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Graduating accounting students are bombarded with potential career options early on, and knowing what route to take can be tough. Do you pursue the challenges of public accounting for the future career rewards that path could yield, or do you start working in the industry and attempt to climb through the ranks by gaining institutional knowledge?
Recruiting talent can sometimes feel like the classic matchup of David vs. Goliath. Larger firms seem to have a significant step up on the competition: more extensive recruiting networks, name recognition, and a public track record with testimonials from current and former employees. But there is much more to public accounting than what goes on at the top 10 firms–it is equally possible to forge a successful, rewarding career path at a smaller firm.
Where Small-er Firms Excel
Small-er public accounting firms offer experiences that large firms struggle to produce – quicker organic growth opportunities, improved workload management, and a more robust company culture. A small firm is truly the sum of its parts, as each employee plays a vital role – from partners to managers, associates, administrative staff, and marketing. Each person’s contribution is critical to the growth and success of the firm, leading to more focused mentorship opportunities with experienced partners and managers.
Working at a smaller firm gives employees more control of their schedules, empowering them to communicate when they are at peak capacity and unable to take on additional work. Partners and managers can see these limits personally. It may be difficult for younger employees to say “no” to new work, so having partners who help their staff in those uncomfortable situations is meaningful.
At JLK Rosenberger, Staff Spend Generous Time with Experts
Smaller like JLK Rosenberger often provide better mentorship opportunities for staff. Instead of one partner managing five to ten teams, JLK Rosenberger partners typically manage two smaller teams. This enables team members to seek quicker, more direct feedback while also being able to bounce questions off people with decades of accounting experience. This level of mentorship helps each individual guide their path in the accounting profession. Simply put, partners spend more time and focus helping staff achieve their career goals.
Robert Gabon, Partner in JLK Rosenberger’s Glendale, California office, recently reaffirmed this sentiment during an interview where he explained, “One of the things that recruits should know about our firm is that we are actively involved in their careers and what they want to do. We want to help them succeed on all fronts. Sometimes that means not just staying at our firm but moving on to other opportunities. I value that our firm does that and provides that type of leadership and guidance.”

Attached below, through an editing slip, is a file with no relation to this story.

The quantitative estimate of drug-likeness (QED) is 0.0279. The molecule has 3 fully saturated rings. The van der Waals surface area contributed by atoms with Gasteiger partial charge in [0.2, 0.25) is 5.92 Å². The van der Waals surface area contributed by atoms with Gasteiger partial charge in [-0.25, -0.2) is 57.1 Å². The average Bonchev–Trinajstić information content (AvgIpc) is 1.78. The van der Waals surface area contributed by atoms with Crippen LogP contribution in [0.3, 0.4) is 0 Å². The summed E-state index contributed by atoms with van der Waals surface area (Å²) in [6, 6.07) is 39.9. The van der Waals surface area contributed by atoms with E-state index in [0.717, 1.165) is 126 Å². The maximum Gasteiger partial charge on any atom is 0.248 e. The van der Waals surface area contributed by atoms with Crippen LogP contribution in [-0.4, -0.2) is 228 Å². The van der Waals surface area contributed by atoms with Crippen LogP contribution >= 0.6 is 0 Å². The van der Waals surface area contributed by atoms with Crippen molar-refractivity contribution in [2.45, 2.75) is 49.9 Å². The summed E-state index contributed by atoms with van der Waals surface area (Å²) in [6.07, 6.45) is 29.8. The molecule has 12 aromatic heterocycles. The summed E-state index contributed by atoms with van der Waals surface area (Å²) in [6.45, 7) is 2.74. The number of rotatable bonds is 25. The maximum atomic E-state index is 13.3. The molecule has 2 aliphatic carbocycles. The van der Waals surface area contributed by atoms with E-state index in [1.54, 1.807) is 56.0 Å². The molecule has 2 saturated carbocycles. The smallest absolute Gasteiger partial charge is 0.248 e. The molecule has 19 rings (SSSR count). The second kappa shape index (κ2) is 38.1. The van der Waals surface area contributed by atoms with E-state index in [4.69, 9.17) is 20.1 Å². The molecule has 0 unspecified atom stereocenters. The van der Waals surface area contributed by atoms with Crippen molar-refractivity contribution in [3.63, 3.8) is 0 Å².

Not everyone in a large firm is on the partner track, and your path affects the opportunities, training, and mentorship you’ll have during your time with the firm. At JLK Rosenberger, all associates are considered future partners and provided with a road map describing the partnership path. The partners focus on growing and mentoring all associates by offering career advice, one-on-one training, and helping staff build close relationships with the firm’s clients. Young staff are also involved with potential client proposals and help the firm’s marketing efforts.
Because of this level of mentorship, young staff participates in an audit or tax return from beginning to end, providing a better picture of the entire process. Large firms tend to segment staff accountants, making them specialists in one area, such as auditing loss reserves or tax return preparation for individuals. When asked about his experience starting at JLK Rosenberger, Nikolas Tan, Audit Supervisor, shared, “The complete experience of really understanding the entire audit process is extremely thorough right off the bat.”
Less Churn Means Happier Clients and Employees
Large firms struggle with turnover among lower staff levels, leading to constantly changing client-facing teams. Associates are often staffed on jobs with people they have not worked with previously. And, worst of all, client knowledge and service suffer when the service team lacks cohesiveness. This is less of an issue at a smaller specialty firm like JLK Rosenberger. The staff is more consistent, allowing the team to focus on providing clients with the best service possible, minimizing the time spent covering vacancies and leading to better workload management for everyone.
Consistent staffing of jobs also benefits clients and allows staff to build stronger working relationships with their clients. Building stronger relationships with clients eases the stresses of engagements for both sides, leading to more efficient audits and can even create better exit opportunities for staff looking to move into the industry side of accounting. In the end, public accounting is all about relationships, and building stronger relationships with the people you work with and the clients you serve benefits everyone involved.
David vs. Goliath: Who is the Winner?
You don’t have to go to a top 10 firm to be successful in your public accounting career. Small firms offer different, and often better, training, advancement opportunities, and benefits. It can be scary to turn down an offer at a large, big-name firm for a smaller, specialty firm, but it can be the best way to maximize your potential and ignite your passion for the public accounting profession.